# Re: [sl4] Re: More silly but friendly ideas

From: Lee Corbin (lcorbin@rawbw.com)
Date: Fri Jul 04 2008 - 15:24:34 MDT

John Clark writes

>> You so very often leave your correspondent with
>> so little context that he, as me right here,
>> can make nothing whatsoever of what you are trying to say.
>
> Well hell, I think I left you with enough context for you to figure out
> what I was responding to, you did after all write the damn thing.

Okay. Then it's just a request from me, who doesn't remember
exactly what he wrote or what I was thinking when I wrote it,
to you, who probably excels me on that task:

Pretty please, with sugar on it, supply more context. :-) Thanks.

>>> but formal logic can show that any mind that
>>> is good enough to do arithmetic is susceptible
>>> to getting into infinite loops regardless of
>>> the details of its operation.
>
>> Can you expand on that? How would formal logic
>> do that? And why do we need formal logic anyway.
>
> An internal combustion engine consumes gasoline not the laws of
> thermodynamics, certainly it does not understand them; and yet a mind
> can use those laws to determine the limits of what ANY heat engine can
> do regardless of the precise details of its construction.

Right.

> A mind might not use formal logic and not even know the first
> thing about it,

Right, and very good. An *extremely* capable mind, to boot.

> nevertheless we can use that discipline to know there are some tasks a
> mind can never accomplish even with infinite time; and what's more there
> is no way to know beforehand what all those tasks are.

Right. Remember the classic and totally idiotic Star Trek example
"please calculate the last digit of pi". Grrrr. And that device, supposedly
intelligent, could not see the problem (as you suggest here):

> You can't know for certain if you are in a infinite loop or not, you must use
> your judgment, and if you judge you probably are in such a loop then jump out.
>
> And I'm not just talking about a limit in tasks of formal logic! There
> are some things in arithmetic you can never prove or disprove, and if
> that's the case with something as simple and fundamental as arithmetic
> imagine the contradictions and ignorance in more abstract and less
> precise arts like physics or economics or politics or philosophy. If you
> can get into an infinite loop over arithmetic it must be childishly easy
> to get into one when contemplating art. Fortunately real minds (but not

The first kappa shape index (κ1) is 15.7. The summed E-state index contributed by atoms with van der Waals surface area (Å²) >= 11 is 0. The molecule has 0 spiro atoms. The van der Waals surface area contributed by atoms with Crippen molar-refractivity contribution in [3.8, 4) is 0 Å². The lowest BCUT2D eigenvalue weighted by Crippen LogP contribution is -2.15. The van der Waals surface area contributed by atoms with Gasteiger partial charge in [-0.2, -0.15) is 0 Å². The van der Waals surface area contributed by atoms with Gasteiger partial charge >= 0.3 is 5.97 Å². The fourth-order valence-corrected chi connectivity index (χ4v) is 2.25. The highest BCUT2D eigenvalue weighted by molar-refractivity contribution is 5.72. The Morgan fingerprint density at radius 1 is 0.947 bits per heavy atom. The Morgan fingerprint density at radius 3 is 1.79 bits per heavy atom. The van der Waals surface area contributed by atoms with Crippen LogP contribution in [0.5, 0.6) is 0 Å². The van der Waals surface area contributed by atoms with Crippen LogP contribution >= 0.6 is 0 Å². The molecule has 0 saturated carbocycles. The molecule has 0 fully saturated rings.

> fictional fixed goal minds) have a defense against this, real minds get
> bored. I believe that is why evolution invented boredom.

I definitely would *not* say that boredom is the main defense, because:

Should I, for example, live through this century somehow,
I intend to never be bored. In fact, I have many good days
right now when I am never bored. Yet I can see I'm getting
nowhere with a certain approach, say, or can recall that I
read through this part of a book just a day or two ago and
have no expectation of further enlightenment. And I can do
all that without being bored.

>> Well, *you* like to keep mentally considering conjectures
>> and often trying to refute them. Are you stuck in a loop?
>
> It's interesting you should say that, I do indeed sometimes suspect I am
> stuck in an infinite loop, however I have hope. I like to think that
> eventually I'll prove my conjectures to be true, or show them to be
> false, or just get tired of the whole damn thing and forget it and go to
> the beach.

Me, I don't mind being caught in that kind of what you call "infinite
loop". Me conjecturing away, thinking, delighting in understanding,
even putting myself in the same state as on a previous occasion
by listening to certain music---why, that's just fine.

So when you say "I do indeed sometimes suspect I am stuck in an
infinite loop, however I have hope" what exactly is the problem?
That you keep banging your head on some problem that won't give?
Yes, after a while your "futility circuit" (not, I claim, your "boredom
circuit") will kick in. Maybe you'll just sleep on the problem Maybe
months or years will go by and you'll learn some ancillary things that
suddenly make it possible for you to go back and succeed.

Alas, I am afraid that our ideas of being "in an infinite loop" don't
quite overlap completely. And what about these examples

A: Certain priests continually ask themselves almost as often
as possible if they are doing enough to serve God; are
they stuck in a loop?
B: A self-actualizer enthusiast may ask himself every day: "Am
I doing the best I can to be the greatest human being I can
be?"
C: An AI who has got marvelously smarter than people, but
is as devoted to them as some people are to their stamp
collections (please don't get diverted here by thinking this
impossible---it might be, but that's not the point) and who
says to itself very often "What more can I do for those
wonderful, dear, cute, simple little evolutionary devices that
brought me into being? Am I really devoting enough time to them?
Is my 0.0001% focus on them enough, or should I be doing
more?".

Are A, B, and C examples (to you) of being "stuck in an infinite loop"?

Lee

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